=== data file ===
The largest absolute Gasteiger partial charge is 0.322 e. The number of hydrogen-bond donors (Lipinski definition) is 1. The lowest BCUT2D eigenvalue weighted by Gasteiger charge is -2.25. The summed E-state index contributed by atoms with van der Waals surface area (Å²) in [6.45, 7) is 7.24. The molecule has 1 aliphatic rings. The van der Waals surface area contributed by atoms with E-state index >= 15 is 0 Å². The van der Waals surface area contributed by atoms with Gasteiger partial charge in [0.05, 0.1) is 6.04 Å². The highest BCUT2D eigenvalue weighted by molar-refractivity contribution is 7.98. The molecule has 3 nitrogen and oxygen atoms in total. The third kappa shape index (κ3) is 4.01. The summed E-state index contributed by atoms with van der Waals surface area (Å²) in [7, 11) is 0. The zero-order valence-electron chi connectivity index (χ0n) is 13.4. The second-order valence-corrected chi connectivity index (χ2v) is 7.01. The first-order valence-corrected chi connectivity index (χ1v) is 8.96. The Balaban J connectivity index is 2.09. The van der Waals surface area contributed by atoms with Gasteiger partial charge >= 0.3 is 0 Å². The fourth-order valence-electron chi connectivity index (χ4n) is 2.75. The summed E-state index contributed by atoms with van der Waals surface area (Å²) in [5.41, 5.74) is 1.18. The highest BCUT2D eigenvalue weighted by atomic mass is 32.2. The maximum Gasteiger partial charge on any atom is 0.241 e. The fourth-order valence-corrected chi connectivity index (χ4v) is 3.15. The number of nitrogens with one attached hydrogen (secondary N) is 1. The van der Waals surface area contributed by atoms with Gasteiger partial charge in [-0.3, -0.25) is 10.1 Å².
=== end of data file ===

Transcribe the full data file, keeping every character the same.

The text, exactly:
The largest absolute Gasteiger partial charge is 0.322 e. The number of hydrogen-bond donors (Lipinski definition) is 1. The lowest BCUT2D eigenvalue weighted by Gasteiger charge is -2.25. The summed E-state index contributed by atoms with van der Waals surface area (Å²) in [6.45, 7) is 7.24. The molecule has 1 aliphatic rings. The van der Waals surface area contributed by atoms with E-state index >= 15 is 0 Å². The van der Waals surface area contributed by atoms with Gasteiger partial charge in [0.05, 0.1) is 6.04 Å². The highest BCUT2D eigenvalue weighted by molar-refractivity contribution is 7.98. The molecule has 3 nitrogen and oxygen atoms in total. The third kappa shape index (κ3) is 4.01. The summed E-state index contributed by atoms with van der Waals surface area (Å²) in [7, 11) is 0. The zero-order valence-electron chi connectivity index (χ0n) is 13.4. The second-order valence-corrected chi connectivity index (χ2v) is 7.01. The first-order valence-corrected chi connectivity index (χ1v) is 8.96. The Balaban J connectivity index is 2.09. The van der Waals surface area contributed by atoms with Gasteiger partial charge >= 0.3 is 0 Å². The fourth-order valence-electron chi connectivity index (χ4n) is 2.75. The summed E-state index contributed by atoms with van der Waals surface area (Å²) in [5.41, 5.74) is 1.18. The highest BCUT2D eigenvalue weighted by atomic mass is 32.2. The maximum Gasteiger partial charge on any atom is 0.241 e. The fourth-order valence-corrected chi connectivity index (χ4v) is 3.15. The number of nitrogens with one attached hydrogen (secondary N) is 1. The van der Waals surface area contributed by atoms with Gasteiger partial charge in [-0.3, -0.25) is 10.1 Å².